There were no significant single financial events over the weekend, but there was continued fallout. The Financial Times (FT) led with “Deteriorating outlook drives Spain’s borrowing costs near euro-era highs.” Despite the bailout, bond yields are well above 7 percent—an unsustainable level—and appear likely to stay that way, according to the story on page B16 in the Wall Street Journal (WSJ), “Bailing on Spain’s Bailout.” Greece is also back in the news, on page 3 of the FT with “ECB raises pressure on Athens over debt collateral” and on page A8 of the WSJ with “ECB Adds to Pressure on Greece.” The European story is not over yet, and it may erupt back into the headlines in short order.
The U.S. picture in the press is a bit more mixed. The WSJ ran “Unemployment Rises in Six of 10 Battleground States” on page A3 on Saturday and “Price Check: Drought May Hit Grocery Tab” on page B1, but on Monday, page B1 had “As Homes Go, So Do Pickups,” which pointed out a recovery in truck sales and home sales. The weight of the coverage is still negative—note “Bleak jobs outlook raises heat on the Fed” on page 1 of Monday’s FT—but some nuance is creeping into coverage of the U.S. Maybe it is a leading indicator.
A major difference between the two continental currency areas—the U.S. and the euro—is, of course, the relation of the regions to the whole. We fought a terrible war to determine, once and for all (I hope), that the center holds the regions, not the other way around. In Europe, that structure is still being determined. A large part of Spain’s problems have resulted from semiautonomous regions that have spent as they pleased. For Spain to meet its goals, the regions need to be brought under control. On page A4 of Monday’s New York Times (NYT), the article “As Its Debts Mount, Sicily Risks Becoming the Greece of Italy” suggests that these regional problems are not limited to Spain. Besides Spain and Italy, Germany itself is made up of multiple smaller regions that once were independent countries, and we can see this scenario playing out in the political process of all three countries, making decisions at the national level more complicated, slower, and more constrained than ideally would be the case.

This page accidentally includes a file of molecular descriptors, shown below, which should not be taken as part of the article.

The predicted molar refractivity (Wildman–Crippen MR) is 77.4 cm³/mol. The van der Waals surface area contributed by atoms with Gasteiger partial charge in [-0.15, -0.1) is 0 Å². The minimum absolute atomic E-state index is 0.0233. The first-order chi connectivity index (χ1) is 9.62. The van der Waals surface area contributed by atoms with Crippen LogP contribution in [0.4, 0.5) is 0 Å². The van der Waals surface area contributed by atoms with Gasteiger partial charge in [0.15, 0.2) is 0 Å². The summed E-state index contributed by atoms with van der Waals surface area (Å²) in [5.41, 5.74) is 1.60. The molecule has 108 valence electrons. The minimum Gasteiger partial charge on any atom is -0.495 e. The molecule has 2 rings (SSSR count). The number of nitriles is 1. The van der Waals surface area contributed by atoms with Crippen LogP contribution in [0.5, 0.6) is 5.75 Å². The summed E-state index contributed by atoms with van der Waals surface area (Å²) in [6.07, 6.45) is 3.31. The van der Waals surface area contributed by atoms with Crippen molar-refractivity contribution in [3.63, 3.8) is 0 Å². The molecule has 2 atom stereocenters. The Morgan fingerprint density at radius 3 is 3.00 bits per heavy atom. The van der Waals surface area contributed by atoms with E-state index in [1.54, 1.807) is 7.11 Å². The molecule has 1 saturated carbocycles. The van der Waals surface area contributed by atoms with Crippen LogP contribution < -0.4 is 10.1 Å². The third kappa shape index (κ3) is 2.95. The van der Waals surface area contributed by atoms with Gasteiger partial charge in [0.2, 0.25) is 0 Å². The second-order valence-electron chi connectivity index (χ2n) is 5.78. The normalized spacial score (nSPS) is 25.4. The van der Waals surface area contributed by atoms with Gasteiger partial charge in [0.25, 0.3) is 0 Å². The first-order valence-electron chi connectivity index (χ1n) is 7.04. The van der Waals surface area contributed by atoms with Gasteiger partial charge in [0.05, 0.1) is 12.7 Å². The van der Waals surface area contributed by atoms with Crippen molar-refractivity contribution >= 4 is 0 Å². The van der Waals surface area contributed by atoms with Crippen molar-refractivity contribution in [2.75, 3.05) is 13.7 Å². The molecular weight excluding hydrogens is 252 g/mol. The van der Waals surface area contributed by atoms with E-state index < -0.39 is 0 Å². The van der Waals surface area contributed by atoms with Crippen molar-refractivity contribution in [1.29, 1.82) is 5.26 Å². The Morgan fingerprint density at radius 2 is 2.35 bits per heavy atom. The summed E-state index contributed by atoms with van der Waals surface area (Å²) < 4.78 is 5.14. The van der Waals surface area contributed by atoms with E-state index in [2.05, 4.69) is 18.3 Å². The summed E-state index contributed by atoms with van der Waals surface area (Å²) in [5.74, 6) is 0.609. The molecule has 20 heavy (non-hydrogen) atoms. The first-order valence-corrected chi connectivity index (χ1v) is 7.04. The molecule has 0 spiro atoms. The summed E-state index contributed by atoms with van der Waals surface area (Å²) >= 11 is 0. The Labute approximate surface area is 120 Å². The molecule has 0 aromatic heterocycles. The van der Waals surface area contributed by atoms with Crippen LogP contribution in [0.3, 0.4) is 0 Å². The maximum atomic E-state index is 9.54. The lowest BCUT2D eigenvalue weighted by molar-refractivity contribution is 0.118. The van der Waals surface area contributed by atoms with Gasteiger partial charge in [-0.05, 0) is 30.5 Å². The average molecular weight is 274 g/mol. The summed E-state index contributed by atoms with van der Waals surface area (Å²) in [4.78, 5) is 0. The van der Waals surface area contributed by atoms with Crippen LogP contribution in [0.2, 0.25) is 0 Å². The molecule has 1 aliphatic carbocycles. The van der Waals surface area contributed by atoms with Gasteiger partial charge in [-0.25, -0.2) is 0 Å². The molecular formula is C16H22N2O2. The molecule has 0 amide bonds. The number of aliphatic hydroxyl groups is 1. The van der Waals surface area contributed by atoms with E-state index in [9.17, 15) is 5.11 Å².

The problems at the region/country level are also being replicated at the country/eurozone level, with the same effects. What this means is that, while the U.S. had two levels to deal with, in Europe there are many more. I have written before about the enormous political and economic incentives in place at the national level to make the European project continue to work. As the process evolves, it seems to me that, more and more, these incentives do not necessarily apply at the regional level. If the European project does break, then the gap between the regions and the countries may well be culprit. We may be looking at the wrong places when we look at the country level to determine the future of Europe. Maybe we should be looking more at the regions.
One final point, also relating to the center versus the constituent pieces, is an opinion piece from page 7 of the weekend FT that I found extremely interesting: “Conservatives must fall back in love with the state.” Can you imagine this headline in a major financial newspaper from the 1980s? The 1990s? Even the 2000s (pre-2008)? I can’t. I have written before about the changing political incentives in place for both parties, and this may be another harbinger of things to come.